|traditional Gold Vesta boxes with striker plate and
available plain or engraved
John Walker, a chemist from Stockton-on-Tees, invented the match ( "Friction Lights") in 1826.They were ignited by placing the head of the light between a folded piece of sandpaper, then sharply withdrawing it.
In 1832 Richard Bell started producing a new phosphorus match that had been invented by a young Frenchman named Charles Sauria. It had the great advantage that it would strike on anything hard.
But friction matches were
hazardous (they could explode in ones pocket) so they
required protection in a fire-proof container that could be
easily carried. Early on many of these little cases became
jewelry-like and masterfully made though the majority remained
utilitarian and commercial. Similar to the evolution of the
snuff box, the finest match safes were made from gold,
silver or plate in designs characteristic of the period.
The late Georgians, and even more so the Victorians, Edwardians,
and the fanciers of Art Nouveau and Art Deco, loved the
strike-anywhere-match and they constructed ingenious and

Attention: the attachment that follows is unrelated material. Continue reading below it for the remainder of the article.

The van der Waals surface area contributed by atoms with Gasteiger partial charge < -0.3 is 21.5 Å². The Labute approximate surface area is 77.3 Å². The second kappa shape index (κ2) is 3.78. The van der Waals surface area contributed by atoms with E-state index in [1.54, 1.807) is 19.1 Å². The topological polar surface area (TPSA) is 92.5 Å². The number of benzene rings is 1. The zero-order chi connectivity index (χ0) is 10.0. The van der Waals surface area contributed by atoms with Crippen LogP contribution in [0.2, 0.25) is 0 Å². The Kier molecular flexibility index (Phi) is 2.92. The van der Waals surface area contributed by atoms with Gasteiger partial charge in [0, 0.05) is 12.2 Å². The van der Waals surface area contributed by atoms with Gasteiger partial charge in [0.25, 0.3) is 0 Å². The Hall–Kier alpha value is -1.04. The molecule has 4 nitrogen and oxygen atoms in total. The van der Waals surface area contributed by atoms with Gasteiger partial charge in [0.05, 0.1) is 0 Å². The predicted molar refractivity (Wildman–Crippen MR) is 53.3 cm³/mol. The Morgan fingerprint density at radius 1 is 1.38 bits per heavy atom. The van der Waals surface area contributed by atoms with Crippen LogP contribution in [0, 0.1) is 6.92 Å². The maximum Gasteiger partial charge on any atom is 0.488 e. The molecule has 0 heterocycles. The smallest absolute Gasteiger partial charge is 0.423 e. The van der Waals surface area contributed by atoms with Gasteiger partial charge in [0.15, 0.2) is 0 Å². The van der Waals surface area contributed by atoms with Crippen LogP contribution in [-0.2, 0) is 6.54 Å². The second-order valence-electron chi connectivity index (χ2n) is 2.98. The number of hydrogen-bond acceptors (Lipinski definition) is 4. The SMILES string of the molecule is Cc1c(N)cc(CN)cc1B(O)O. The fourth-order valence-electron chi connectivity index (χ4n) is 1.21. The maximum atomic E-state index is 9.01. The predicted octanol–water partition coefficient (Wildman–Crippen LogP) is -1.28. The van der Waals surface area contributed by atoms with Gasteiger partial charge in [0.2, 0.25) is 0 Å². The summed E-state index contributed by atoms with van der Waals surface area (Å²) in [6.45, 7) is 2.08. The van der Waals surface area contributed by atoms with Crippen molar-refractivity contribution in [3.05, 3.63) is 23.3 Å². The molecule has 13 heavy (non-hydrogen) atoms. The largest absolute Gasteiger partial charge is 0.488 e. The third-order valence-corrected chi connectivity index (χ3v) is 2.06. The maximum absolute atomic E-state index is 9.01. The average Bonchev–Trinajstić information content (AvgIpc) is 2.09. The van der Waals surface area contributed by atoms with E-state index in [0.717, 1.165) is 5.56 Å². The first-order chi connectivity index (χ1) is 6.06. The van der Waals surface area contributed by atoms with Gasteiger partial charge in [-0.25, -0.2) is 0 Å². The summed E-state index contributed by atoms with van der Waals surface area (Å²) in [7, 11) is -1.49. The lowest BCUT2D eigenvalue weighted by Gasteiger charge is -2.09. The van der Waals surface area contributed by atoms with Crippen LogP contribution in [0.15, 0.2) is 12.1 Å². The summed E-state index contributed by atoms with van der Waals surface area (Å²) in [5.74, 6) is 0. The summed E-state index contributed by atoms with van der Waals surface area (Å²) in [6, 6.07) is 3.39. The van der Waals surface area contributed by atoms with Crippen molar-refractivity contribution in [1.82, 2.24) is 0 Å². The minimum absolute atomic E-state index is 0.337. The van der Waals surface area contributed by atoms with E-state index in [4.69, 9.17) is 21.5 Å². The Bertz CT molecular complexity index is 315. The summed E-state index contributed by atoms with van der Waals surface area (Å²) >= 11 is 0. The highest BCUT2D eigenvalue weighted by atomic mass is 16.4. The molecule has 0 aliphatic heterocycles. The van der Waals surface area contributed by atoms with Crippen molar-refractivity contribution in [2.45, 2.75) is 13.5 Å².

beautiful boxes in which to keep them. As women picked up
the smoking habit they, too, had an effect on the aesthetics of
lighting devices. Match safes were known in England as vesta
cases or vesta boxes or just vestas.
Vesta is the Roman goddess of the
hearth fire. Vesta is one of the most ancient of the Roman
deities, and her cult goes back to the 7th century BC.Vesta
had one temple in Rome, the Temple of Vesta in the Forum
Romanum. Inside the round temple burnt the eternal fire, the
symbolic hearth of Rome and all the Roman people.
The fire was guarded by her priestesses, the Vestales who had to observe absolute chastity for 30 years (hence the name the Vestal virgins). The Romans celebrated Vestalia on June 7th.
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